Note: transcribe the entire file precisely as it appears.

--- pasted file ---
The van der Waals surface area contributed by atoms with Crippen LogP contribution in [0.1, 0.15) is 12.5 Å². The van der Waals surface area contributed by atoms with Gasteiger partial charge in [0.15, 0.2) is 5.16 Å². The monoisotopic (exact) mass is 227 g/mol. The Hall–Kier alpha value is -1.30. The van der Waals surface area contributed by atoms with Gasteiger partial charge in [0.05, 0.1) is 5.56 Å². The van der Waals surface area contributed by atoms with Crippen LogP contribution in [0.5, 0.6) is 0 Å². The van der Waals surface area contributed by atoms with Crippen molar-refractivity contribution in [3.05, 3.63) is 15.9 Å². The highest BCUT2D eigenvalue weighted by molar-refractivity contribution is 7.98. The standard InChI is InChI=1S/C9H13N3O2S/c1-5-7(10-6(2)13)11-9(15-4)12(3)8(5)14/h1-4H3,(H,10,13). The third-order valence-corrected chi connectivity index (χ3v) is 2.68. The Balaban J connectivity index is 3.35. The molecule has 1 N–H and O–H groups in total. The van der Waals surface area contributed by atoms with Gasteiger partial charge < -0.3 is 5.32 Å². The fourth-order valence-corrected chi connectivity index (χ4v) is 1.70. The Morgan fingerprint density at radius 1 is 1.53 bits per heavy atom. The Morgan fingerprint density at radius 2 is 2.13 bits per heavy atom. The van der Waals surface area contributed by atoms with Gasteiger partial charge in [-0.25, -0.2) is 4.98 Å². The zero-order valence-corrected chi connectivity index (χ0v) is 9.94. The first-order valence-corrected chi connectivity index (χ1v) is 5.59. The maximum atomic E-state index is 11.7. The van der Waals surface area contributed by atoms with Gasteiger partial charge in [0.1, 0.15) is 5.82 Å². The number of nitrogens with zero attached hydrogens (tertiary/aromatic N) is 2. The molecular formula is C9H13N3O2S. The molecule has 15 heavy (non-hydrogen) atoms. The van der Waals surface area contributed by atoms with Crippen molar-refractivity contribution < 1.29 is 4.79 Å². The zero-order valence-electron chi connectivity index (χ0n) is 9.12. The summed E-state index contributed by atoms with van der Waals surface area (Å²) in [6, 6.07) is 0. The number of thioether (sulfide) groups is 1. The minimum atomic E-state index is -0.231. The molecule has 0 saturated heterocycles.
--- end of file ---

The van der Waals surface area contributed by atoms with Crippen LogP contribution in [0.1, 0.15) is 12.5 Å². The van der Waals surface area contributed by atoms with Gasteiger partial charge in [0.15, 0.2) is 5.16 Å². The monoisotopic (exact) mass is 227 g/mol. The Hall–Kier alpha value is -1.30. The van der Waals surface area contributed by atoms with Gasteiger partial charge in [0.05, 0.1) is 5.56 Å². The van der Waals surface area contributed by atoms with Crippen LogP contribution in [0.5, 0.6) is 0 Å². The van der Waals surface area contributed by atoms with Crippen molar-refractivity contribution in [3.05, 3.63) is 15.9 Å². The highest BCUT2D eigenvalue weighted by molar-refractivity contribution is 7.98. The standard InChI is InChI=1S/C9H13N3O2S/c1-5-7(10-6(2)13)11-9(15-4)12(3)8(5)14/h1-4H3,(H,10,13). The third-order valence-corrected chi connectivity index (χ3v) is 2.68. The Balaban J connectivity index is 3.35. The molecule has 1 N–H and O–H groups in total. The van der Waals surface area contributed by atoms with Gasteiger partial charge < -0.3 is 5.32 Å². The fourth-order valence-corrected chi connectivity index (χ4v) is 1.70. The Morgan fingerprint density at radius 1 is 1.53 bits per heavy atom. The Morgan fingerprint density at radius 2 is 2.13 bits per heavy atom. The van der Waals surface area contributed by atoms with Gasteiger partial charge in [-0.25, -0.2) is 4.98 Å². The zero-order valence-corrected chi connectivity index (χ0v) is 9.94. The first-order valence-corrected chi connectivity index (χ1v) is 5.59. The maximum atomic E-state index is 11.7. The van der Waals surface area contributed by atoms with Gasteiger partial charge in [0.1, 0.15) is 5.82 Å². The number of nitrogens with zero attached hydrogens (tertiary/aromatic N) is 2. The molecular formula is C9H13N3O2S. The molecule has 15 heavy (non-hydrogen) atoms. The van der Waals surface area contributed by atoms with Crippen molar-refractivity contribution < 1.29 is 4.79 Å². The zero-order valence-electron chi connectivity index (χ0n) is 9.12. The summed E-state index contributed by atoms with van der Waals surface area (Å²) in [6, 6.07) is 0. The number of thioether (sulfide) groups is 1. The minimum atomic E-state index is -0.231. The molecule has 0 saturated heterocycles.